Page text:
Young people are also being developed in their skills and knowledge. They are enabled to develop skills such as computing, they can attend technical vocational training, they can grow as leaders and they can learn entrepreneurship.

What do you want Canadian Christians to understand about the Church in Africa?

We need to have a balanced picture of what God is doing in Africa. Yes, there is need. Yes, there is poverty. Yes, there is suffering. But out of that, the Church is shining. Africa has one of the youngest populations, and we are unleashing a new generation of young people growing in the Church. The Church is relevant in Africa. It’s right in the midst of the African reality, so there’s a vibrancy that is in the Church and through the Church. Sometimes I liken the African Church to an African market. It’s a beehive of activity. Sometimes it might seem like bedlam, but there is a vibrancy and focus. That’s a story Compassion has helped to build—where the Church is light, it is salt, it is relevant, it is hope and it is creating a balanced narrative.

You mentioned what the African Church is gaining through Compassion. What do you think we in the West can learn from the Church in Africa?

One of the greatest gifts the African Church has to offer the world is hope. What does hope look like? The gift of hope is found in contexts where you desperately need it.

The African peoples have suffered from different deprivations over the centuries, but out of that has come a beautiful gift of what it means to have hope. Hope can grow out of a genocide. Hope grows out of situations where God seems absent, where there is deep suffering. It’s one thing to ask where God is out of your abundance, but it’s another thing to ask where God is through intense suffering. It produces something different—a joy that is beyond the circumstantial.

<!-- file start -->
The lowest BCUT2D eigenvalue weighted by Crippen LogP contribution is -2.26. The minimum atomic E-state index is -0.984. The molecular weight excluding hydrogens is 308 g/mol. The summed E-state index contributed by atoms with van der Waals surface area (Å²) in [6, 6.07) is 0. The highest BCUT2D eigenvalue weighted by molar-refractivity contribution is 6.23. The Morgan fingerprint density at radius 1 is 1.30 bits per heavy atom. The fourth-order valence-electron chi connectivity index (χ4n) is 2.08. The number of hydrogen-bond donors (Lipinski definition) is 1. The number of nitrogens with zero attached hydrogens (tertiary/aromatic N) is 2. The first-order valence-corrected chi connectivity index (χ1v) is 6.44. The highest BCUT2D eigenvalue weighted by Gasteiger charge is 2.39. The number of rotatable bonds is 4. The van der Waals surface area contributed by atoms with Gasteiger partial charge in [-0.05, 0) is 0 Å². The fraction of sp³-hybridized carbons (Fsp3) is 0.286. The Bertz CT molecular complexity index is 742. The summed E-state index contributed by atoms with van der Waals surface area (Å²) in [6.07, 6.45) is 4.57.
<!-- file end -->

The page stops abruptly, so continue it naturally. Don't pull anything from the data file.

Hope—and the joy that springs from it—is a gift. It shouldn’t be seen as need. The African church is in need in many ways, but the need is not a curse. It’s actually a grace. The giver and the receiver have something to give to each other. While the African church has been open to receiving, I wonder if our brothers and sisters in the West are also willing to receive from the African Church.

Is there anything you would like to say to our Canadian supporters?

I would not be an African or a Christian if I didn’t say thank you. The partnership of the Church in Canada helps us to help restore the dignity of the local church in Africa. The Church was always called to be a light and a salt. Poverty is a darkness. Our ministry provides a light. Poverty is decay of society and individuals. Your partnership allows us to help the Church truly become the Church and the antiseptic to the decay of poverty.

This interview has been edited for clarity and length. Read the full interview here, including Muisyo’s thoughts on growing up in poverty and what Canadians could learn from the Church in Africa.

Written by: Amber Van Schooneveld

Amber Van Schooneveld is the Managing Editor of Compassion International's blog.